Greg Snider & The Winding Stream at SXSWBack to Blog
SXSW started as a music festival before adding film and later interactive, so it’s a perfect fit for Beth Harrington’s The Winding Stream, edited by our very own Greg Snider and sharing the stories of the Carter family and how they’ve shaped, not only musical, but American traditions.
Keep reading for a behind-the-scenes peek at the project, and be sure to scope out the review in Variety, the festival circuit and give Greg & Beth a shout out for their win at CIFF with Best Music Film!
How did you find yourself on this project?
I got involved with The Winding Stream when director Beth Harrington and I went to lunch. She asked me if I’d be interested in the project and I said, “absolutely yes.” We went to her car at the curb, she opened the trunk, handed me a box of tapes and said “Here you go!”
Is it safe to assume you’re a fan of the music?
As the old saying goes —“I love two kinds of music—Country & Western.” The word “Country” automatically turns some people away from this genre of music. I tend to think of it as “American” music. It represents and explains the regional lifestyles, thinking and history that this country was based on. My own passion is for traditional country music. I don’t listen to the pop music that dominates the genre today. If there is a traceable link to genuine country roots, be it musical or personal—that’s the music I like. To edit performances of George Jones, Johnny Cash, John Prine, Hank Williams, Maybelle Carter and so many other of musical idols of mine—it was a dream come true. I don’t understand people who don’t like this form of American music. …All I can figure is, if you don’t like Country music, you’ve probably never had your heart broken.
Music and editing so often go hand in hand and both are such story-centric forms of art/communication—how did the two come together on this project to shape and influence each other/the film?
The Winding Stream is about the The Carter Family—AP, Sara and Maybelle—the First Family of Country Music and their descendants and legacy. In the course of telling the story of their lives and their music it traces the history of American music up to the present day. It’s about the oral tradition of storytelling through song, the first recordings of songs and the revolutionary impact of radio and TV on music. But primarily the film is about the multi-generational continuity of a family whose core being was music. From AP, Sara and Maybelle through The Carter Sisters through Johnny Cash through Maybelle’s solo ventures into contemporary folk through the continuing musical contributions of Rosanne and John Carter Cash—no American musical family lineage has been so multi-generational or influential. At one point, the film tells the story of Johnny Cash being so influenced and inspired by this family and their music that he deliberately changes the course of his life so he can become a member of the Carter Family. At the root of The Carter Family’s music is storytelling. Their songs tell the stories of living, loving and dying. Some stories are metaphysical—winding down a stream in a canoe lost in daydreaming. Some stories recount actual events such as train wrecks or murders. In editing their story, I relied on the songs to drive the narrative. As their lives evolved and progressed, so did the stories in their music. My attempt in editing was to carry this continuity through multiple generations and to follow how this evolving musical talent shaped the lives of this remarkable family. I also wanted to tell the story of how this incredibly talented family influenced the music of generations of musicians to come.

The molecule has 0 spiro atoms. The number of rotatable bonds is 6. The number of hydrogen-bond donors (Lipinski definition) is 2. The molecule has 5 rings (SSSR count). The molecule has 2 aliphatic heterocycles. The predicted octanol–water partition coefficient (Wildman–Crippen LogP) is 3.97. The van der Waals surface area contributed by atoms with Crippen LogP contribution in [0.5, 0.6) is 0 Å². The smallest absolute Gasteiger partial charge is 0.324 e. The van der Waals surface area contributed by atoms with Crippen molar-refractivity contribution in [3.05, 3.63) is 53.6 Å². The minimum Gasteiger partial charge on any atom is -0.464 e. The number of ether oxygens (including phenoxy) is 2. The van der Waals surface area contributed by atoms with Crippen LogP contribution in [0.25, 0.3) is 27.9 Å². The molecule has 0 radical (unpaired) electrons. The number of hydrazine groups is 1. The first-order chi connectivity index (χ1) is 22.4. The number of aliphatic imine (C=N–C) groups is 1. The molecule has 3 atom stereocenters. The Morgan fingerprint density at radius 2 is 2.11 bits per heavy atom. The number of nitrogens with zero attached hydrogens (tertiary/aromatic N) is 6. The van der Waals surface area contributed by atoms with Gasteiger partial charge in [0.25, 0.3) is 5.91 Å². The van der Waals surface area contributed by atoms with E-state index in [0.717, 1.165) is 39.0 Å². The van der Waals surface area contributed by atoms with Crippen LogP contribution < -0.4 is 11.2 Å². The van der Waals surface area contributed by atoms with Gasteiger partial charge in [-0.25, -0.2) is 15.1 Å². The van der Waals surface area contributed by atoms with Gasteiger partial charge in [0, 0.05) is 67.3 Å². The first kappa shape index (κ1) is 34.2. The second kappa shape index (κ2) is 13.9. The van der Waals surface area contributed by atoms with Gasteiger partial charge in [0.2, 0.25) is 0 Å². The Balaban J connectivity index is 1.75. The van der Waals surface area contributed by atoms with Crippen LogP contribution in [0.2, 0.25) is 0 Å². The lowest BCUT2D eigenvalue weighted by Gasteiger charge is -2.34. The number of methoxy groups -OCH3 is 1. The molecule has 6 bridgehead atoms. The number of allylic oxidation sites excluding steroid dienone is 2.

On the topic of shaping, I would imagine any in-depth project like a feature film would inevitably shape and influence the people who work on it—would you say this is true to your experience? Do you feel this project has shaped or affected you as an artist/individual?
Working on The Winding Stream changed the way I look at and listen to music. It gave me a huge education in the history of the music that I already loved, and it honed an ability to hear the roots of this music in other types of American music. Having an understanding of where music comes from and the people that shaped it gives greater meaning to music that comes after. An understanding of how music evolves through time, place, technology and personality amplifies my appreciation and enjoyment of music, both past and current.
Along the same lines, do you hope others will take anything from it?
My hope is that audiences will come away from this film entertained by experiencing the passion of music-making through the lives of this remarkable family. I hope it will inspire people to explore their awesome music and allow them to hear The Carter Family’s influence as it has wound its way to present day. And I hope they think the film is a really fun watch!
The WINDING STREAM will be showing at SXSW on Saturday night, March 15th at 7 pm at the beautiful Alamo Ritz Theater with a Q&A with director Beth Harrington.
Greg also served as consulting editor on The Immortalists, airing at 11 am on Saturday March 8th at the Stateside Theater.